Date of Original Version
This is an electronic version of an article published by Oxford University Press. The version of record is available online at http://dx.doi.org/10.1093/ijtj/ijr013
Abstract or Description
This article examines efforts to account for missing persons from the apartheid era in South Africa by family members, civil society organizations and the current government's Missing Persons Task Team, which emerged out of the Truth and Reconciliation Commission process. It focuses on how missing persons have been officially defined in the South African context and the extent to which the South African government is able to address the current needs and desires of relatives of the missing. I make two main arguments: that family members ought to have an active role in shaping the initiatives and institutions that seek to resolve the fate of missing people, and that the South African government ought to take a more holistic 'grave-to-grave' approach to the process of identifying, returning and reburying the remains of the missing.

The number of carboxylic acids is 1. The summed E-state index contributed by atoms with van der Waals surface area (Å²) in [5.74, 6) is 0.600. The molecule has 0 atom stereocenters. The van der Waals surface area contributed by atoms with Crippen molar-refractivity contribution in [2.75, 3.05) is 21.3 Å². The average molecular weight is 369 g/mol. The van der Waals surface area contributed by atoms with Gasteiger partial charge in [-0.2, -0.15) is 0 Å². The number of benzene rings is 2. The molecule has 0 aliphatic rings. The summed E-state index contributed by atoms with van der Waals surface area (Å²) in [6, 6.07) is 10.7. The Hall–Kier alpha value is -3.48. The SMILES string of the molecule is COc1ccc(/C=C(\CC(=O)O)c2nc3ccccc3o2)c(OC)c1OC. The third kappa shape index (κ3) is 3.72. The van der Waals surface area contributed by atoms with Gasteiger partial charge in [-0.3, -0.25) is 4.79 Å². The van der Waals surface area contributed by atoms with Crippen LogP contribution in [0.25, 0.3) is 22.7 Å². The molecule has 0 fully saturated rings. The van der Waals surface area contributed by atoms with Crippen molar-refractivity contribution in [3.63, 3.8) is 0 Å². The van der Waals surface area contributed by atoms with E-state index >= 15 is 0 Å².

International Journal of Transitional Justice, 5, 2, 262-281.